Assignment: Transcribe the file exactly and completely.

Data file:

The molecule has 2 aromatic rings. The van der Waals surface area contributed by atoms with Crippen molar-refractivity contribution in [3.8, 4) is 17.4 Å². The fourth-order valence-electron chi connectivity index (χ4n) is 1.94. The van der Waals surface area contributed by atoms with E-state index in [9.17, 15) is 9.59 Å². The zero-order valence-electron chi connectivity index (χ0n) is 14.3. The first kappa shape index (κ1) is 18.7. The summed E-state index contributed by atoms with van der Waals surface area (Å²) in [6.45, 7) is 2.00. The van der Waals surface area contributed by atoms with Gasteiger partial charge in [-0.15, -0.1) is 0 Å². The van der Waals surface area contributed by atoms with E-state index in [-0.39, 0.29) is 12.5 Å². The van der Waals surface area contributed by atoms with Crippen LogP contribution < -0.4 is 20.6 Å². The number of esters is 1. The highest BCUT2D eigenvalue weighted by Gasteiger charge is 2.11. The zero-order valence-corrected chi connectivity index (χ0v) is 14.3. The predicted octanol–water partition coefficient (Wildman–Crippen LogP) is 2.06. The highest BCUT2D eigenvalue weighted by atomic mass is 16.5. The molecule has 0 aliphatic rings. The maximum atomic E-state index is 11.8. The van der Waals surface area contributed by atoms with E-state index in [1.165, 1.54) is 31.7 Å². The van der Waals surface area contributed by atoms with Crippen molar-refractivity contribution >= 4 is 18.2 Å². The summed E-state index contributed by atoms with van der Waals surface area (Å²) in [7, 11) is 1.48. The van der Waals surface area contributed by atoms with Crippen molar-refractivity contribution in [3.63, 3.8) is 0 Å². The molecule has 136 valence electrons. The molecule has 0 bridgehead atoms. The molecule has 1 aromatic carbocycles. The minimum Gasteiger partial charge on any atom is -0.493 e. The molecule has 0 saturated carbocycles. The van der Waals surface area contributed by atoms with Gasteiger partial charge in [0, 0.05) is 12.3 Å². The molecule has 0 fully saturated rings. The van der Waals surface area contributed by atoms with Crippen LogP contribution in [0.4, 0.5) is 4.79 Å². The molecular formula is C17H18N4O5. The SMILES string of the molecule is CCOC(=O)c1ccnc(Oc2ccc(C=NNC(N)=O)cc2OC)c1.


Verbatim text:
The molecule has 2 aromatic rings. The van der Waals surface area contributed by atoms with Crippen molar-refractivity contribution in [3.8, 4) is 17.4 Å². The fourth-order valence-electron chi connectivity index (χ4n) is 1.94. The van der Waals surface area contributed by atoms with E-state index in [9.17, 15) is 9.59 Å². The zero-order valence-electron chi connectivity index (χ0n) is 14.3. The first kappa shape index (κ1) is 18.7. The summed E-state index contributed by atoms with van der Waals surface area (Å²) in [6.45, 7) is 2.00. The van der Waals surface area contributed by atoms with Gasteiger partial charge in [-0.15, -0.1) is 0 Å². The van der Waals surface area contributed by atoms with E-state index in [-0.39, 0.29) is 12.5 Å². The van der Waals surface area contributed by atoms with Crippen LogP contribution < -0.4 is 20.6 Å². The number of esters is 1. The highest BCUT2D eigenvalue weighted by Gasteiger charge is 2.11. The zero-order valence-corrected chi connectivity index (χ0v) is 14.3. The predicted octanol–water partition coefficient (Wildman–Crippen LogP) is 2.06. The highest BCUT2D eigenvalue weighted by atomic mass is 16.5. The molecule has 0 aliphatic rings. The maximum atomic E-state index is 11.8. The van der Waals surface area contributed by atoms with E-state index in [1.165, 1.54) is 31.7 Å². The van der Waals surface area contributed by atoms with Crippen molar-refractivity contribution >= 4 is 18.2 Å². The summed E-state index contributed by atoms with van der Waals surface area (Å²) in [7, 11) is 1.48. The van der Waals surface area contributed by atoms with Crippen molar-refractivity contribution in [3.63, 3.8) is 0 Å². The molecule has 136 valence electrons. The molecule has 0 bridgehead atoms. The molecule has 1 aromatic carbocycles. The minimum Gasteiger partial charge on any atom is -0.493 e. The molecule has 0 saturated carbocycles. The van der Waals surface area contributed by atoms with Gasteiger partial charge in [0, 0.05) is 12.3 Å². The molecule has 0 fully saturated rings. The van der Waals surface area contributed by atoms with Crippen LogP contribution in [0.4, 0.5) is 4.79 Å². The molecular formula is C17H18N4O5. The SMILES string of the molecule is CCOC(=O)c1ccnc(Oc2ccc(C=NNC(N)=O)cc2OC)c1.